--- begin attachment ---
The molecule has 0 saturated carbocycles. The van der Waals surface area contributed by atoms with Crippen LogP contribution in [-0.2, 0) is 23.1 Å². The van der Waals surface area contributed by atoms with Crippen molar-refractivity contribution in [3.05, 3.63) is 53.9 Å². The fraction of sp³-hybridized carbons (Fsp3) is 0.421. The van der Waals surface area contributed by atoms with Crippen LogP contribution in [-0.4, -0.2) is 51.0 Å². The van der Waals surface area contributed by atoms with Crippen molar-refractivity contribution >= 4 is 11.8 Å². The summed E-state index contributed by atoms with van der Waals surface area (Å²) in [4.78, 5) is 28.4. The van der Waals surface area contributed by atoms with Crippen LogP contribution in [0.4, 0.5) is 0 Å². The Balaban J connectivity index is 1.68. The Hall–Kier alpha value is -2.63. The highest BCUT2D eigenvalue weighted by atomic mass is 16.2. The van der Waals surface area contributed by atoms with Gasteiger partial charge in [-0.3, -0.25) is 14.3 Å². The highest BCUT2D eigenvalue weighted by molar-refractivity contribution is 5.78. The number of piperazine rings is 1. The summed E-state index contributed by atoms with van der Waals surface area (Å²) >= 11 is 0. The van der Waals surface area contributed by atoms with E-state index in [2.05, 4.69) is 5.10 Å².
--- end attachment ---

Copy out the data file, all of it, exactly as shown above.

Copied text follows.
The molecule has 0 saturated carbocycles. The van der Waals surface area contributed by atoms with Crippen LogP contribution in [-0.2, 0) is 23.1 Å². The van der Waals surface area contributed by atoms with Crippen molar-refractivity contribution in [3.05, 3.63) is 53.9 Å². The fraction of sp³-hybridized carbons (Fsp3) is 0.421. The van der Waals surface area contributed by atoms with Crippen LogP contribution in [-0.4, -0.2) is 51.0 Å². The van der Waals surface area contributed by atoms with Crippen molar-refractivity contribution >= 4 is 11.8 Å². The summed E-state index contributed by atoms with van der Waals surface area (Å²) in [4.78, 5) is 28.4. The van der Waals surface area contributed by atoms with Crippen LogP contribution in [0.4, 0.5) is 0 Å². The Balaban J connectivity index is 1.68. The Hall–Kier alpha value is -2.63. The highest BCUT2D eigenvalue weighted by atomic mass is 16.2. The van der Waals surface area contributed by atoms with Gasteiger partial charge in [-0.3, -0.25) is 14.3 Å². The highest BCUT2D eigenvalue weighted by molar-refractivity contribution is 5.78. The number of piperazine rings is 1. The summed E-state index contributed by atoms with van der Waals surface area (Å²) >= 11 is 0. The van der Waals surface area contributed by atoms with E-state index in [2.05, 4.69) is 5.10 Å².